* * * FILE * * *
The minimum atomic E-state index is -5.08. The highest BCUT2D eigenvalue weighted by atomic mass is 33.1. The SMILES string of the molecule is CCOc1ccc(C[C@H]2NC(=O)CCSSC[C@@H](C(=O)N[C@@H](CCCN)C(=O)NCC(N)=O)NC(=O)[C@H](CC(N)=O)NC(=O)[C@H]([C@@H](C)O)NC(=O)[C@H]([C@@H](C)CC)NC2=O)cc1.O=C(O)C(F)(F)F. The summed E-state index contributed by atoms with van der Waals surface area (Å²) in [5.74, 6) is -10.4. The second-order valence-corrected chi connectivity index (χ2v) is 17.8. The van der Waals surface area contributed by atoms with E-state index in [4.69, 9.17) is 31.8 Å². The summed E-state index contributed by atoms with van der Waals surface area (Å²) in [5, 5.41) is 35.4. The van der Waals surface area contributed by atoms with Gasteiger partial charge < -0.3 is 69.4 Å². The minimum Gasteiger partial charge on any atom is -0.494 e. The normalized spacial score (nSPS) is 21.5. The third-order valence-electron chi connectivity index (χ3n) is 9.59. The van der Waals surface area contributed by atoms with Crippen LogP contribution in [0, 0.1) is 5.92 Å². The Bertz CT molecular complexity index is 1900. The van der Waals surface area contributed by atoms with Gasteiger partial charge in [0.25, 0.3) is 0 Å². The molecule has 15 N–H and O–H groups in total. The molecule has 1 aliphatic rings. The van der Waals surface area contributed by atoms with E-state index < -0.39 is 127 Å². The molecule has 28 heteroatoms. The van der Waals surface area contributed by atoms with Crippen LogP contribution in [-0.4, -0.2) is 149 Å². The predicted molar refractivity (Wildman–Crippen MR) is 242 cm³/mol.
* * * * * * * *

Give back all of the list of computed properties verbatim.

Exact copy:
The minimum atomic E-state index is -5.08. The highest BCUT2D eigenvalue weighted by atomic mass is 33.1. The SMILES string of the molecule is CCOc1ccc(C[C@H]2NC(=O)CCSSC[C@@H](C(=O)N[C@@H](CCCN)C(=O)NCC(N)=O)NC(=O)[C@H](CC(N)=O)NC(=O)[C@H]([C@@H](C)O)NC(=O)[C@H]([C@@H](C)CC)NC2=O)cc1.O=C(O)C(F)(F)F. The summed E-state index contributed by atoms with van der Waals surface area (Å²) in [5.74, 6) is -10.4. The second-order valence-corrected chi connectivity index (χ2v) is 17.8. The van der Waals surface area contributed by atoms with E-state index in [4.69, 9.17) is 31.8 Å². The summed E-state index contributed by atoms with van der Waals surface area (Å²) in [5, 5.41) is 35.4. The van der Waals surface area contributed by atoms with Gasteiger partial charge < -0.3 is 69.4 Å². The minimum Gasteiger partial charge on any atom is -0.494 e. The normalized spacial score (nSPS) is 21.5. The third-order valence-electron chi connectivity index (χ3n) is 9.59. The van der Waals surface area contributed by atoms with Crippen LogP contribution in [0, 0.1) is 5.92 Å². The Bertz CT molecular complexity index is 1900. The van der Waals surface area contributed by atoms with Gasteiger partial charge in [0.25, 0.3) is 0 Å². The molecule has 15 N–H and O–H groups in total. The molecule has 1 aliphatic rings. The van der Waals surface area contributed by atoms with E-state index < -0.39 is 127 Å². The molecule has 28 heteroatoms. The van der Waals surface area contributed by atoms with Crippen LogP contribution in [-0.4, -0.2) is 149 Å². The predicted molar refractivity (Wildman–Crippen MR) is 242 cm³/mol.